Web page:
Need a refresher on linear versus square footage? We explain how to calculate each:
The end result? If your basement or crawl space is 1500 square feet, fiberglass is $1500 and spray foam is $1700. For additional information- including more reasons spray foam is better for your home and details on my calculations, we have another article, here.
This photo (of the same crawl space) was taken by an Acculevel team member after repairs were made. All fiberglass insulation was removed, support columns and jacks were installed, joists and beams were repaired, and spray foam insulation was installed around the perimeter.
Encapsulate Your Basement or Crawl Space
Encapsulation is a method for sealing your basement or crawl space against water intrusion. It involves applying a heavy plastic liner to the inside of the foundation walls. (In a crawl space, the white cap is also used to cover the dirt floor.)
This photo was taken by an Acculevel team member after installation. You can see the white cap covers the floor of the crawl space, is wrapped around the support columns, and has been tightly sealed around the sump pump and dehumidifier drainage lines.
Encapsulation does require a water drainage system to be installed, as well as a dehumidifier. Once completed, this system will improve the air quality of the home, maintain low humidity, reduce the strain on the HVAC system, and provide a clean sterile environment suitable for storage. We have an article that goes into detail about crawl space encapsulation, here.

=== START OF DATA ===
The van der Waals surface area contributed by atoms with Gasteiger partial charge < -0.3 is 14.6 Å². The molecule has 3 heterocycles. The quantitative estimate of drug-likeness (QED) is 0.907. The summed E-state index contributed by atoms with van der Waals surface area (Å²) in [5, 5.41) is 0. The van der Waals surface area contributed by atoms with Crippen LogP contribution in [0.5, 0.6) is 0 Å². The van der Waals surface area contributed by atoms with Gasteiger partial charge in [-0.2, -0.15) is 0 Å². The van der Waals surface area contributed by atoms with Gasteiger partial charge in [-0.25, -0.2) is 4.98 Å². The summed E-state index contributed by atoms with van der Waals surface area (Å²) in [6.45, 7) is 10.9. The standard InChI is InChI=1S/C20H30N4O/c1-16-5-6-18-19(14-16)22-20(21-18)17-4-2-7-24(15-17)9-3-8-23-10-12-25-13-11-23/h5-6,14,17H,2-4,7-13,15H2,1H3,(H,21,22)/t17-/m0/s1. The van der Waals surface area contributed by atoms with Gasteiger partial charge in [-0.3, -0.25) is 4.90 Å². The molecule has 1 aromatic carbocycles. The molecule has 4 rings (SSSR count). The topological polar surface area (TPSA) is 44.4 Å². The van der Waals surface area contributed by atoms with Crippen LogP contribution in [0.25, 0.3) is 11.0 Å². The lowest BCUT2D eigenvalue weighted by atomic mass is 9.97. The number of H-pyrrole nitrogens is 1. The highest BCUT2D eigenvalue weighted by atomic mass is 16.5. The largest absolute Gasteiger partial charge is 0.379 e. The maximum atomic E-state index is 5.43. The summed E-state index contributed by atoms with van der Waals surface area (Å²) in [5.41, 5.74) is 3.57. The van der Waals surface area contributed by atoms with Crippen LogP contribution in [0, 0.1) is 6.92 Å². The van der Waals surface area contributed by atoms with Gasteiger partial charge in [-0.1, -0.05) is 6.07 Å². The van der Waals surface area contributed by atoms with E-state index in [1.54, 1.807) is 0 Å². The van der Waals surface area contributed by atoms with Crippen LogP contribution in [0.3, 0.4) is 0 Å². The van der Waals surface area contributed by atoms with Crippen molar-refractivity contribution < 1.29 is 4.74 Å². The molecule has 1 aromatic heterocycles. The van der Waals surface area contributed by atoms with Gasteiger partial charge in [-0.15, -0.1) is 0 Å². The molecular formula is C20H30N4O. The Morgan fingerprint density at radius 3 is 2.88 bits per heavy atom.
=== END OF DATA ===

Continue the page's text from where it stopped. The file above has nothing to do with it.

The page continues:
This photo, also taken by an Acculevel team member, shows an encapsulated basement.
Many homeowners choose to encapsulate their basement before converting it to living space. The white cap provides the same benefits as it does in a crawl space, of course. But it also ensures the drywall, carpet, and furniture will stay dry.
We especially recommend basement encapsulation for older homes with brick or stone foundations; these are more porous materials than modern concrete. If you’d like more information about basement encapsulation, we have an article that explores the benefits here.
The white cap that Acculevel uses has an antimicrobial coating that inhibits mold growth and preserves the material against decay. White cap has a 25-year warranty and costs $2-3 per square foot.
Ready to Lower Your Energy Bills?
Find an experienced and knowledgeable waterproofing company to evaluate your home. Before you meet with a contractor of any kind, we urge you to verify that the company is reputable, insured, and accredited by the Better Business Bureau.
Not sure what questions to ask, or what information you should acquire about the company you hire? Please use our guide to questions you should ask a contractor, with a free downloadable form.
If you live in Indiana or the surrounding states, contact Acculevel. We are a family-owned and operated company, and we provide free written estimates. One of our experienced project managers will evaluate your basement or crawl space, then recommend the best course of action for you. Our goal is to help you keep your home strong and healthy for years to come.